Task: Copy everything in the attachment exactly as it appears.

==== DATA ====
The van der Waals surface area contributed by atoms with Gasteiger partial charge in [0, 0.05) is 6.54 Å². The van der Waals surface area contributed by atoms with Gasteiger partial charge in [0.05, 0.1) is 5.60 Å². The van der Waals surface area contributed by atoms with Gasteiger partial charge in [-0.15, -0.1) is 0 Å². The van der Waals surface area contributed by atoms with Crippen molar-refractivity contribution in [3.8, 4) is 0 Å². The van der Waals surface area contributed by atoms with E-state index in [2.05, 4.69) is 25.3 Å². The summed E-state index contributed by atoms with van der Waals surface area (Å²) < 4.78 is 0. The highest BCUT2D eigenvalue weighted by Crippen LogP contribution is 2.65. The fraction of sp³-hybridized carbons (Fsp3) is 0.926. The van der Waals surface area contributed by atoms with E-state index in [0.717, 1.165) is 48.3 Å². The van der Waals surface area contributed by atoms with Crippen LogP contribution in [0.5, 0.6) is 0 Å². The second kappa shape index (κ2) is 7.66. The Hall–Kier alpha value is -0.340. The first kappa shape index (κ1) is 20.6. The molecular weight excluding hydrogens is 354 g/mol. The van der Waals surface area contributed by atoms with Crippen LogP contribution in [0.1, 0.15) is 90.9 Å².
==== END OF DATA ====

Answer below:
The van der Waals surface area contributed by atoms with Gasteiger partial charge in [0, 0.05) is 6.54 Å². The van der Waals surface area contributed by atoms with Gasteiger partial charge in [0.05, 0.1) is 5.60 Å². The van der Waals surface area contributed by atoms with Gasteiger partial charge in [-0.15, -0.1) is 0 Å². The van der Waals surface area contributed by atoms with Crippen molar-refractivity contribution in [3.8, 4) is 0 Å². The van der Waals surface area contributed by atoms with E-state index in [2.05, 4.69) is 25.3 Å². The summed E-state index contributed by atoms with van der Waals surface area (Å²) < 4.78 is 0. The highest BCUT2D eigenvalue weighted by Crippen LogP contribution is 2.65. The fraction of sp³-hybridized carbons (Fsp3) is 0.926. The van der Waals surface area contributed by atoms with E-state index in [0.717, 1.165) is 48.3 Å². The van der Waals surface area contributed by atoms with Crippen LogP contribution in [0.5, 0.6) is 0 Å². The second kappa shape index (κ2) is 7.66. The Hall–Kier alpha value is -0.340. The first kappa shape index (κ1) is 20.6. The molecular weight excluding hydrogens is 354 g/mol. The van der Waals surface area contributed by atoms with Crippen LogP contribution in [0.1, 0.15) is 90.9 Å².